Concerns walking and cycle trail would harm birdlife

Kit Doudney. Photo: Geoff Sloan
Kit Doudney. Photo: Geoff Sloan
Birdlife will be harmed if a walking and cycle trail is built along the edge of a Christchurch estuary, conservation groups say.

The Avon-Heathcote Estuary Ihutai Trust and Redcliffs Residents Association are opposing the Christchurch City Council proposal to extend the '360' walking and cycle trail along the estuary edge beside the Bromley oxidation ponds.

Now the city council may consider options for an alternative route.

Both groups have raised their concerns with the Linwood-Central-Heathcote Community Board.

Estuary trust chairman Kit Doudney said the estuary is home to about 100 bird species and has recently been made part of the East Asian-Australasian Flyway.

This means migratory birds that use the estuary, such as the bar-tailed godwit, are protected.

But Mr Doudney said constructing the proposed pathway will put godwits and other bird species in jeopardy.

Said Mr Doudney: “The problem with the pathway incurring into a wildlife refuge is that the wildlife suffers from incursion of humans and often their companion animals, such as dogs and on occasions, in this case, horses, on the estuary bed.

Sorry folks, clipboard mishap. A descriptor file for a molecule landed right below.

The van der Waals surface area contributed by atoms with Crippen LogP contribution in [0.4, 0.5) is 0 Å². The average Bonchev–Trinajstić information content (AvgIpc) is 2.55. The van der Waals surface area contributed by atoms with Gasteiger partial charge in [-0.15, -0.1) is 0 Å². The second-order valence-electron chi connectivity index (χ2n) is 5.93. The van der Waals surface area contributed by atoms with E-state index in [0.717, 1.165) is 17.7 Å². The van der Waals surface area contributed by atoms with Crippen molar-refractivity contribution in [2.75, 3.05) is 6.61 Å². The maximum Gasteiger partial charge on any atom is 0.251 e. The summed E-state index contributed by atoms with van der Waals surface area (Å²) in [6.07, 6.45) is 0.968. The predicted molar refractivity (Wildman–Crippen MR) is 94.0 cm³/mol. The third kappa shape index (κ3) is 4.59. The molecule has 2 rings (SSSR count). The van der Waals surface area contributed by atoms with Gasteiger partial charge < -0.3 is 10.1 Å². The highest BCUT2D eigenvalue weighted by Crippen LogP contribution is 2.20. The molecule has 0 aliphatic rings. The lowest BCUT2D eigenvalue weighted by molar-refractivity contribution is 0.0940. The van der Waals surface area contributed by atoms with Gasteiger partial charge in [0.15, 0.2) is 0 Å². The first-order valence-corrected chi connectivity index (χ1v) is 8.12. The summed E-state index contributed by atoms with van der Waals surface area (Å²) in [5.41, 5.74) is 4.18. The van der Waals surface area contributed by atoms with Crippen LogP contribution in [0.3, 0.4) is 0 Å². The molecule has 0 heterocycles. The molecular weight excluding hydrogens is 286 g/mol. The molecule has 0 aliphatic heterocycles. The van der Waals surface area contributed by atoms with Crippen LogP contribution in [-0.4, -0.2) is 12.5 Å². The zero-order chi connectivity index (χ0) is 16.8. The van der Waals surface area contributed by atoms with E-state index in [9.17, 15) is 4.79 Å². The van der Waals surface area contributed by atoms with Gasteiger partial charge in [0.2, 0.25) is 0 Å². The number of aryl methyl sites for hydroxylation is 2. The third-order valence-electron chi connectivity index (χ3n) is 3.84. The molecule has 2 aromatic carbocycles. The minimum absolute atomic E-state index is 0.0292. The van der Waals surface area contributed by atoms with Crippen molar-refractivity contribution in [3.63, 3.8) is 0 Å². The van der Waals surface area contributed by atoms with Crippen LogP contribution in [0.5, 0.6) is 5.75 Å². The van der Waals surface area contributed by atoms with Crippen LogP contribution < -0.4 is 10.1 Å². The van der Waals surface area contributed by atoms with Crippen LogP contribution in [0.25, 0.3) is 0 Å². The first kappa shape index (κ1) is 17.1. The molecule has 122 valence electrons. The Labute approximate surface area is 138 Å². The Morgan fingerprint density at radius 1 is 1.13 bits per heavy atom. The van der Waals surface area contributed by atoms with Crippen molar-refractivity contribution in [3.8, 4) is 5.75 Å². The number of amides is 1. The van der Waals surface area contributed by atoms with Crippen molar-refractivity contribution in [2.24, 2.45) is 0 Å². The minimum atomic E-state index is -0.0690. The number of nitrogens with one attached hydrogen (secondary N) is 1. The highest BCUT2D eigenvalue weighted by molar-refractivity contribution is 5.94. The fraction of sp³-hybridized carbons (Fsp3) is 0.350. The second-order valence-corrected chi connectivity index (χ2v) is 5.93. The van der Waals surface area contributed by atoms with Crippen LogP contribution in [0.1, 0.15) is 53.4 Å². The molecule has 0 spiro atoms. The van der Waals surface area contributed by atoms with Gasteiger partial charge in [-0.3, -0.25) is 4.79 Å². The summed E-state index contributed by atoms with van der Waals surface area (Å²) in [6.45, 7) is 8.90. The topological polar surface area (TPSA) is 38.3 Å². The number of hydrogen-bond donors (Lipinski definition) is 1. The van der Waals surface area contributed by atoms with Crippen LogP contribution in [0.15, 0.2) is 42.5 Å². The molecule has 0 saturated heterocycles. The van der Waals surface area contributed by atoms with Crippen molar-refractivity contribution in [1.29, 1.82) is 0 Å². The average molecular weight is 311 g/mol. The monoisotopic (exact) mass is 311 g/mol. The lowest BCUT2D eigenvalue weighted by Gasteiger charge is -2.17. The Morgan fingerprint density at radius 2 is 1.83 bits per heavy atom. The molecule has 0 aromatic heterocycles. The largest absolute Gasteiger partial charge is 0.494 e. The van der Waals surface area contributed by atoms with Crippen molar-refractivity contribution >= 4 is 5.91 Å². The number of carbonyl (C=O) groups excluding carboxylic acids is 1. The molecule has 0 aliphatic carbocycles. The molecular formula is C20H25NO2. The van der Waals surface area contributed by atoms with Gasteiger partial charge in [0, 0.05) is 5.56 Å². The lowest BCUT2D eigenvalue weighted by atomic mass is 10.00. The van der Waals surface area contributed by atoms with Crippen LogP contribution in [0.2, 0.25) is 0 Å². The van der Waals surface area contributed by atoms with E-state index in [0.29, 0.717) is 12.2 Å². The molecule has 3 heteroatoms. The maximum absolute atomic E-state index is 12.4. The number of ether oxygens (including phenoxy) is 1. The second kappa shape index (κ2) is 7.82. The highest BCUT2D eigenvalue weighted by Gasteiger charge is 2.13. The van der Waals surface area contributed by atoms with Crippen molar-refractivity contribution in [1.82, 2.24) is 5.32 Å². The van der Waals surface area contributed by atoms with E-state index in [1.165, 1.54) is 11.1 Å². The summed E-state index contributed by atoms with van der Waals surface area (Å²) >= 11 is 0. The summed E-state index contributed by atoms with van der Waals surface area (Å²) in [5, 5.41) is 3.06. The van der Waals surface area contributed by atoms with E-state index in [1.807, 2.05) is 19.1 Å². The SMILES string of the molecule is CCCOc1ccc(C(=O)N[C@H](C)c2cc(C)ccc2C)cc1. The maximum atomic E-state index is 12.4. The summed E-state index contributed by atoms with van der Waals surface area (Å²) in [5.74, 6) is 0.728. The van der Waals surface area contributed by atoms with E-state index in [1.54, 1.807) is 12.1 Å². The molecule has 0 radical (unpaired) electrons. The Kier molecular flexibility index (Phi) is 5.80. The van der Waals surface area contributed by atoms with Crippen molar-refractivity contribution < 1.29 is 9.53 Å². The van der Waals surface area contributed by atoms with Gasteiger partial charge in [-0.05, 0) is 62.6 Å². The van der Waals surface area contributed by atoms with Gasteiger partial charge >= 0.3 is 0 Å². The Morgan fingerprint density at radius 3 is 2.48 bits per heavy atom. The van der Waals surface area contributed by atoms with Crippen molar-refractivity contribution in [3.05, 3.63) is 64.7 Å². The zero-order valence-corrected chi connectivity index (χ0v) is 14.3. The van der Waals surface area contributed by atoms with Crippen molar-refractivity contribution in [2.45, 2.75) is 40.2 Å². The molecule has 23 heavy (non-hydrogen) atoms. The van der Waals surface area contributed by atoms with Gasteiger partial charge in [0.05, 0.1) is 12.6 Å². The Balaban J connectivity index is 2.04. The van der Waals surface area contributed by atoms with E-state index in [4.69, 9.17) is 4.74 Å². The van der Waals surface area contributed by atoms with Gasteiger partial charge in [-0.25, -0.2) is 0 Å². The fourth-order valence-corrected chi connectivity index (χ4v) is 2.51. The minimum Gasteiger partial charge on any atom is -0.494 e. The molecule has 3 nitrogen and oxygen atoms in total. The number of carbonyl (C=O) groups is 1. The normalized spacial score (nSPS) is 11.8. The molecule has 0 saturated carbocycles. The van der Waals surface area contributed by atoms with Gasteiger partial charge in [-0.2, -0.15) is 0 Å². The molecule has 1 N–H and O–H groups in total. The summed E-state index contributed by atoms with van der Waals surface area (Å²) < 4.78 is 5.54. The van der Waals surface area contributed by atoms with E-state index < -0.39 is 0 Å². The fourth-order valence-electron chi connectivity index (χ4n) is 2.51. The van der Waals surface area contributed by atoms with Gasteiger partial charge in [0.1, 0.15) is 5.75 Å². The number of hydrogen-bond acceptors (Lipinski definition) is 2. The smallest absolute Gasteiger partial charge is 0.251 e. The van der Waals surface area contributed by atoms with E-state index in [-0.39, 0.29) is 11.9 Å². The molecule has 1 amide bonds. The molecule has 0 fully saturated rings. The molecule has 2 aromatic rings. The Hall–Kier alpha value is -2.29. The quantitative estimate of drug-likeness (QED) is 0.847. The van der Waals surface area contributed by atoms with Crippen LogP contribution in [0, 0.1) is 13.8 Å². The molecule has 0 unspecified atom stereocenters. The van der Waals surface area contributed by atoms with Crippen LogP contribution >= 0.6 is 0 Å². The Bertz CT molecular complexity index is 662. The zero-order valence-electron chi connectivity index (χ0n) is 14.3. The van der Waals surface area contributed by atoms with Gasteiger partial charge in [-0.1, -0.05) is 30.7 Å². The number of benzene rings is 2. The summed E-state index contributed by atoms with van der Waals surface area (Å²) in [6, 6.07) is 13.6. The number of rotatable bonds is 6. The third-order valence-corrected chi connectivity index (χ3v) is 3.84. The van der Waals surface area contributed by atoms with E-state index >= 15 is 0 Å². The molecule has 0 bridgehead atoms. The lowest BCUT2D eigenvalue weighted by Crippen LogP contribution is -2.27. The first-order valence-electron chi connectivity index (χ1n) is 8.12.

“We absolutely welcome the idea of walking and cycling paths - it’s just that this is the wrong area to put it,” he said.

Said Redcliffs Residents Association secretary Pat McIntosh: “It would be a very nice facility for people to be able to walk around the estuary edge, but unfortunately it’s a nature reserve and it’s incredibly important for the wildlife at the estuary that they actually have some space where they’re understood.”

A motion passed at the association’s meeting this month, and emailed to the Linwood-Central-Heathcote Community Board, said the proposed pathway “is in breach of local, national and international protections".

"This area - the oxidation ponds, Linwood paddocks, Sandy Point and the adjacent shoreline - is a crucial refuge for a large variety of birds, including endangered migratory birds and rare New Zealand species," the motion said.

"It is the last bastion of estuary edge that does not allow easy access by humans and dogs, and the only remaining mainly undisturbed area for waterfowl roosting in the estuary."

Said city council head of parks Andrew Rutledge: "An Ecological Impact Assessment is under way to report on how the pathway would impact on the ecological values of the site (primarily birdlife and lizards) and what the overall impacts would be if a range of potential mitigation measures were put in place.

"Following further investigations and cost estimates, the council may be asked to consider options for the pathway, including a potential alternative route and whether to put the proposal forward for public consultation.

"Because the details of the pathway haven’t been decided, the construction costs are not yet known,” he said.

Linwood-Central-Heathcote Community Board member Tim Lindley, who is a member of the estuary trust, did not speak for the whole board but said the pathway should not go-ahead close to the estuary.

Instead, he said there are grass areas further away, which would be more suitable.

He said he hopes the board will discuss the community’s concerns about the proposal this year and decide on the next step.